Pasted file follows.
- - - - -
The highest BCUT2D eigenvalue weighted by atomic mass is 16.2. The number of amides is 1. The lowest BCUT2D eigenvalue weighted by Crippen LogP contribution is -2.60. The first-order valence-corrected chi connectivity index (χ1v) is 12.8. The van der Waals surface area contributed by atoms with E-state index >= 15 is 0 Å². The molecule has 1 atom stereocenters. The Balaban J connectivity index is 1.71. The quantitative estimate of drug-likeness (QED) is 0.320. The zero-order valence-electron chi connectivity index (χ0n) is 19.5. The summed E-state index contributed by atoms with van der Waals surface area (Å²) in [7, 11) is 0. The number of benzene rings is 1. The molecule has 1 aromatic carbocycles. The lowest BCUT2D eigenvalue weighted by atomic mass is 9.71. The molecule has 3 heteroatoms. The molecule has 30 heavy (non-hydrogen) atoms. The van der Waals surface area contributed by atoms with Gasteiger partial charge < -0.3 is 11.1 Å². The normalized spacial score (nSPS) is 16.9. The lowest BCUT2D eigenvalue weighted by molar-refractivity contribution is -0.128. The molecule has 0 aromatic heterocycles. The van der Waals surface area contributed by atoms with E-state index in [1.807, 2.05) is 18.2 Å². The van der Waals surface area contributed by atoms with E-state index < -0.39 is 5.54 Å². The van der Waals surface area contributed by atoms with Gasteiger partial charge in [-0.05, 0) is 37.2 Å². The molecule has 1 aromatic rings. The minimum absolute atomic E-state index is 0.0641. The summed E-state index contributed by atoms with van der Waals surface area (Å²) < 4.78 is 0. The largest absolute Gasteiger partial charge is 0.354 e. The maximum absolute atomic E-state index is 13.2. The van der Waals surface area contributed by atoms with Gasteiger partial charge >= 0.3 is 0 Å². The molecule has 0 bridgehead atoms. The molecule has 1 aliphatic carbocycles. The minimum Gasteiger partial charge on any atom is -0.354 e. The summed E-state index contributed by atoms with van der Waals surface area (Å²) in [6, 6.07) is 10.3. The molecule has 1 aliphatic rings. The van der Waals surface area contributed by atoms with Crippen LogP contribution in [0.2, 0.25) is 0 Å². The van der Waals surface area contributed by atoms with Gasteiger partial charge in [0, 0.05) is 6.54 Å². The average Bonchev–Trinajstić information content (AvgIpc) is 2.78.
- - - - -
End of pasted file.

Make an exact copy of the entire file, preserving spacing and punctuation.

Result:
The highest BCUT2D eigenvalue weighted by atomic mass is 16.2. The number of amides is 1. The lowest BCUT2D eigenvalue weighted by Crippen LogP contribution is -2.60. The first-order valence-corrected chi connectivity index (χ1v) is 12.8. The van der Waals surface area contributed by atoms with E-state index >= 15 is 0 Å². The molecule has 1 atom stereocenters. The Balaban J connectivity index is 1.71. The quantitative estimate of drug-likeness (QED) is 0.320. The zero-order valence-electron chi connectivity index (χ0n) is 19.5. The summed E-state index contributed by atoms with van der Waals surface area (Å²) in [7, 11) is 0. The number of benzene rings is 1. The molecule has 1 aromatic carbocycles. The lowest BCUT2D eigenvalue weighted by atomic mass is 9.71. The molecule has 3 heteroatoms. The molecule has 30 heavy (non-hydrogen) atoms. The van der Waals surface area contributed by atoms with Gasteiger partial charge < -0.3 is 11.1 Å². The normalized spacial score (nSPS) is 16.9. The lowest BCUT2D eigenvalue weighted by molar-refractivity contribution is -0.128. The molecule has 0 aromatic heterocycles. The van der Waals surface area contributed by atoms with E-state index in [1.807, 2.05) is 18.2 Å². The van der Waals surface area contributed by atoms with E-state index < -0.39 is 5.54 Å². The van der Waals surface area contributed by atoms with Gasteiger partial charge in [-0.05, 0) is 37.2 Å². The molecule has 1 aromatic rings. The minimum absolute atomic E-state index is 0.0641. The summed E-state index contributed by atoms with van der Waals surface area (Å²) < 4.78 is 0. The largest absolute Gasteiger partial charge is 0.354 e. The maximum absolute atomic E-state index is 13.2. The van der Waals surface area contributed by atoms with Gasteiger partial charge >= 0.3 is 0 Å². The molecule has 0 bridgehead atoms. The molecule has 1 aliphatic carbocycles. The minimum Gasteiger partial charge on any atom is -0.354 e. The summed E-state index contributed by atoms with van der Waals surface area (Å²) in [6, 6.07) is 10.3. The molecule has 1 aliphatic rings. The van der Waals surface area contributed by atoms with Crippen LogP contribution in [0.2, 0.25) is 0 Å². The van der Waals surface area contributed by atoms with Gasteiger partial charge in [0, 0.05) is 6.54 Å². The average Bonchev–Trinajstić information content (AvgIpc) is 2.78.